The Issue

The federal government uses costly and cruel practices to eliminate wild horses and burros from our public lands to clear the way for taxpayer-subsidized livestock grazing.

A brief history.


President Richard Nixon signed the Wild Free-Roaming Horses and Burros Act into law on December 18, 1971. 

In 1971

Congress unanimously passed the Wild Free-Roaming Horses and Burros Act, a federal law to protect wild horses and burros from “capture, branding, harassment, and death.” Declared “living symbols of the historic and pioneer spirit of the West; that they contribute to the diversity of life forms within the Nation and enrich the lives of the American people; and that these horses and burros are fast disappearing from the American scene.” The Bureau of Land Management (BLM), an agency within the U.S. Department of the Interior, was charged with managing these animals on public lands.


Under pressure from special interests, the federal agency has turned the law on its head, committing the very atrocities Congress sought to protect mustangs against.

What happens to the mustangs.



Each year, the BLM uses low-flying helicopters to brutally stampede, capture, and remove wild horses and burros by the thousands from Western public lands.

Wild horses and burros who survive roundups are stockpiled in government holding facilities. Those who can’t be adopted or auctioned off are sentenced to a lifetime of being warehoused in long-term holding facilities. At worst, wild horses end up in the slaughter pipeline.

Approximately 80 million taxpayer dollars fund this mismanaged program, annually.

A fundamentally flawed system.

horses rounded up while cattle grazes

The BLM seeks to reduce wild horse and burro populations to the “fast disappearing” number that remained in the West when Congress protected them in 1971, at 27,000 animals. The number is based on the allocation of 80% of forage resources in designated wild horse and burro habitat to privately-owned cattle and sheep.

These population limits are deceptively referred to as “Appropriate Management Levels” or AMLs. In 2013, the National Academy of Sciences concluded that the AMLs “not transparent to stakeholders, supported by scientific information, or amenable to adaptation with new information and environmental and social change.”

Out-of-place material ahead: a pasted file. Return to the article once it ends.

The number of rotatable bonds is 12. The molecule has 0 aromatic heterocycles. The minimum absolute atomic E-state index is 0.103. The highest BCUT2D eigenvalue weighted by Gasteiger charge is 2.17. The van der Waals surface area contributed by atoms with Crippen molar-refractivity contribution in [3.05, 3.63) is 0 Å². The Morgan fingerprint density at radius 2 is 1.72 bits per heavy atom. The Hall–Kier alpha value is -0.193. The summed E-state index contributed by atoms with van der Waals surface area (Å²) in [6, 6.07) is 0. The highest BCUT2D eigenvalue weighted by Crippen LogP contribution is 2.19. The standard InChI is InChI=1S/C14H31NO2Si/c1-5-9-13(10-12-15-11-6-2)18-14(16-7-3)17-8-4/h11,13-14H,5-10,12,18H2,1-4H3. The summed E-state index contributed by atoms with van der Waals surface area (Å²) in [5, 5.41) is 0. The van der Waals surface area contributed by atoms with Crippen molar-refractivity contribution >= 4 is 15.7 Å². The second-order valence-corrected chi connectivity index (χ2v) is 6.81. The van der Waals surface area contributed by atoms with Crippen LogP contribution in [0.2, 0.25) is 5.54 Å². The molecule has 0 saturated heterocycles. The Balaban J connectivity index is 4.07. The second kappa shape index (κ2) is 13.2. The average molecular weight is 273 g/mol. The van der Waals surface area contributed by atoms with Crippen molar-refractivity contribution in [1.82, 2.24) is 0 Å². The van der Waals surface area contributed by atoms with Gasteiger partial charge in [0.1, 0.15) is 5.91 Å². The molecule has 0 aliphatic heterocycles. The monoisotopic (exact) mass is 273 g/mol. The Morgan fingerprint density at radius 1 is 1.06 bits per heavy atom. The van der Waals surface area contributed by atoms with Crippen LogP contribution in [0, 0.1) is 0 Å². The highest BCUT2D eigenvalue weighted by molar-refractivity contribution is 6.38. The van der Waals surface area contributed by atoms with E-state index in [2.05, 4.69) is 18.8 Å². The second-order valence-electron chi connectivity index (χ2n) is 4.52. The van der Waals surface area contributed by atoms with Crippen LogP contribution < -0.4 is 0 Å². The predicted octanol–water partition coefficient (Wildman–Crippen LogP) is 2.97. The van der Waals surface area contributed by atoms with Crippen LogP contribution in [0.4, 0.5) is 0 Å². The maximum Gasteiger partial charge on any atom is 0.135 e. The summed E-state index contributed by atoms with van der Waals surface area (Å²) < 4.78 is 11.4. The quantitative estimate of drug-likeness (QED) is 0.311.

There is little to no evidence to show that the BLM management priorities were in fact, developed to protect wild horses and burros as Congress intended. On the contrary, the defining calculations used to establish population limits and the need for roundups are based on a deep-rooted prioritization of ranching and other commercial interests on public lands.

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By the numbers.

The Issue, by the numbers.


  • Ranchers are permitted to graze a total of 155 million acres of public land at a fraction of the going rate, subsidized with tax dollars, for their private livestock.
  • Wild horses and burros are authorized to roam on just 27 million acres of public land designated as their habitat, that they must share with livestock.
  • There are approximately 700,000 to 1 million cow/calf pairs authorized by the BLM to graze public lands today. BLM estimates there are 80,000+ wild horses and burros.
  • The BLM sets a population cap for wild horses and burros on public lands at no more than 16,000 - 27,000 total.

Problems must be addressed at the core.

The agency’s practices lack in science and transparency. Its wild horse management policies are inhumane, unsustainable, and counter-productive.

  • Unscientific population limits (AMLs) prioritize commercial livestock.
  • Cruel roundups are counter-productive for population management.
  • Predator elimination for the benefit of ranching.
  • Humane alternatives for population management are available but vastly underutilized.
  • Hundreds of millions of tax dollars are wasted to subsidize livestock grazing and remove wild horses and burros from Western public lands.

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Read up on the research.

Our work is supported by science, backed by research, and proven by extensive case study. We consult leading equine experts and ecologists across the country. We reference unbiased data in our pursuit to preserve wild horses and burros. 

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